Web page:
Nowadays, however, many modern cyber-physical systems also have connections into cyberspace, so in the case of many cyber-physical systems we now must take cyberspace connections into account, although that’s not what university cyber-physical systems research is about.
I’ve been in touch with Dr. Edward Lee regarding his Ptolemy Project at the University of California at Berkeley. They have produced a Cyber-Physical Systems Concept Map which, of course, includes physical security as well as application areas where security video cameras are put to other uses, such as transportation and automated traffic control systems.
The Ptolemy Project website states: “A cyber-physical system (CPS) is an integration of computation with physical processes. Embedded computers and networks monitor and control the physical processes, usually with feedback loops where physical processes affect computations and vice versa. As an intellectual challenge, CPS is about the intersection, not the union, of the physical and the cyber.”
When I first read the sentence that I italicized above, my thoughts jumped back to the cyberspace topic, and I recognized that statement as making a critically important distinction, as you will see as this article continues. Many writers have stated that cyberspace and physical space are merging. While that concept suffices for many discussions, it is not accurate enough to foster the kind of thinking required to understand the dynamics involved in the billions of cyber-physical intersection points that exist today, which are estimated to soon grow to 29 billion points by 2022.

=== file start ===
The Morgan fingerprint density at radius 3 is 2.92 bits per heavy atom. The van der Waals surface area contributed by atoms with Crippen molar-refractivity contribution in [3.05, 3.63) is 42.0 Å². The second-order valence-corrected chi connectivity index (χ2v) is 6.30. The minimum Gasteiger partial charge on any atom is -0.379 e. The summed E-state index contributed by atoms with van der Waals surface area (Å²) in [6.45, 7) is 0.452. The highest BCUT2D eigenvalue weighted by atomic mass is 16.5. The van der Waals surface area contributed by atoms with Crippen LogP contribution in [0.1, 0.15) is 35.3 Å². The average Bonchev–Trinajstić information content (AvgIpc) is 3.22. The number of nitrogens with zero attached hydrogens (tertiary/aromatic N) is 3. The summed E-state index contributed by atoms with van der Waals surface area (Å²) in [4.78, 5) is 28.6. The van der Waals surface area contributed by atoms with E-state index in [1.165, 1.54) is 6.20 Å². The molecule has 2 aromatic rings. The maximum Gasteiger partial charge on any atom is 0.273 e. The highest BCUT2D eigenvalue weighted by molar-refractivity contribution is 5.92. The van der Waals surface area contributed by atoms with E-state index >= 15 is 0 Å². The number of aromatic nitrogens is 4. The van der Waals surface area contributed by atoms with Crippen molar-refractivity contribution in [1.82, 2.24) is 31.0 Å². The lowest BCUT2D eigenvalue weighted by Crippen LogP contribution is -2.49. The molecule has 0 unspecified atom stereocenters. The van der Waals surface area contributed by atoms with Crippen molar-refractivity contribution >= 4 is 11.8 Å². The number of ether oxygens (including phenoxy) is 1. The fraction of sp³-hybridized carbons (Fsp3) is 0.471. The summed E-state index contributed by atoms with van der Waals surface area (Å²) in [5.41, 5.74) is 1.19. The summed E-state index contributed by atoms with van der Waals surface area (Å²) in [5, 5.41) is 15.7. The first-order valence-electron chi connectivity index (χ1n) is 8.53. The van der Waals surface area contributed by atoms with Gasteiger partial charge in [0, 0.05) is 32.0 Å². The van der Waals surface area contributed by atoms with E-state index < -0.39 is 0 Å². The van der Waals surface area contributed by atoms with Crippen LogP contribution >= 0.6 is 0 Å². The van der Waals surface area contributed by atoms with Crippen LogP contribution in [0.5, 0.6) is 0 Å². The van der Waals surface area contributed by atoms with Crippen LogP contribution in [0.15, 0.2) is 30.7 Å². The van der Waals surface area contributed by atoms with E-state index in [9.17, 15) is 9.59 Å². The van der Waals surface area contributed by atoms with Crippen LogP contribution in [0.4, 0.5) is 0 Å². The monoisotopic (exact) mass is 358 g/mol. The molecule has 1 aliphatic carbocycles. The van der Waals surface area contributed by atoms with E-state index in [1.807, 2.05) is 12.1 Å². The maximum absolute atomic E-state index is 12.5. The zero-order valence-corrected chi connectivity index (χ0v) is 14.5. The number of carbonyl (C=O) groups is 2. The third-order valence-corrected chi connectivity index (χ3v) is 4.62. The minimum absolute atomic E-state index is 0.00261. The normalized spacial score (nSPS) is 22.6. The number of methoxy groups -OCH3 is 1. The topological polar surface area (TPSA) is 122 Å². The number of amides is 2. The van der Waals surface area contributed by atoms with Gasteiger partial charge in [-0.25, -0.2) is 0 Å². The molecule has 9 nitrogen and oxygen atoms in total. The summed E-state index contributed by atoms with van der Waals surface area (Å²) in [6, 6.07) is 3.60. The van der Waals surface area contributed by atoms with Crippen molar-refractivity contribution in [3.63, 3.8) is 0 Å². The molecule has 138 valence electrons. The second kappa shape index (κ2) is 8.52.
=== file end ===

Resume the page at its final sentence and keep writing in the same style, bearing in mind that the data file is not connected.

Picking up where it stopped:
Our physical security systems currently provide hundreds of millions of those cyber-physical intersection points, and that number will grow into the billions within the next decade. What’s even more important is that the nature of those future intersection points – and the ways and extents to which they will interact with people, buildings and machinery – would be mind-boggling if we could see it all now.
That’s where Part 2 of our Cyberspace discussion goes in detail, including emerging physical security technologies and the role of artificial intelligence. You will happily take these ideas with you to the ASIS GSX conference in Chicago in September.
Cyber-Physical Systems Special Note: I have put together an outstanding panel of experts whom I’m moderating for a special session at the September ASIS GSX event in Chicago. Here is a short description of that session.
The Flat and the Furious
Session # 6210 on Wednesday, September 11 from 2:15 p.m. to 3:15 p.m.
Global cyber-physical gamers can seriously kick your assets and disappear into thin air! Thomas Friedman’s best-selling book – The World is Flat – doesn’t mention cyber-risk or the Internet of Things. Yet today our super-flattened physical world is cyber-activated with over 23 billion cyber-physical touchpoints.
Being furious in the cyber world has levels of energy, violence and intensity of scale and speed that you don’t want coming at your physical world assets. Don’t have your security cameras hijacked and weaponized for cyber-attacks, or your factory machinery or cars going wild. Cyber-physical experts (security, insurance and technology) explain where cyber-physical threats and counter-measures are going and how you can and must cover your assets now.
Ray Bernard, PSP CHS-III, is the principal consultant for Ray Bernard Consulting Services (RBCS), a firm that provides security consulting services for public and private facilities (www.go-rbcs.com). In 2018 IFSEC Global listed Ray as #12 in the world’s Top 30 Security Thought Leaders. He is the author of the Elsevier book Security Technology Convergence Insights available on Amazon. Mr. Bernard is a Subject Matter Expert Faculty of the Security Executive Council (SEC) and an active member of the ASIS International member councils for Physical Security and IT Security. Follow Ray on Twitter: @RayBernardRBCS.
© 2019 RBCS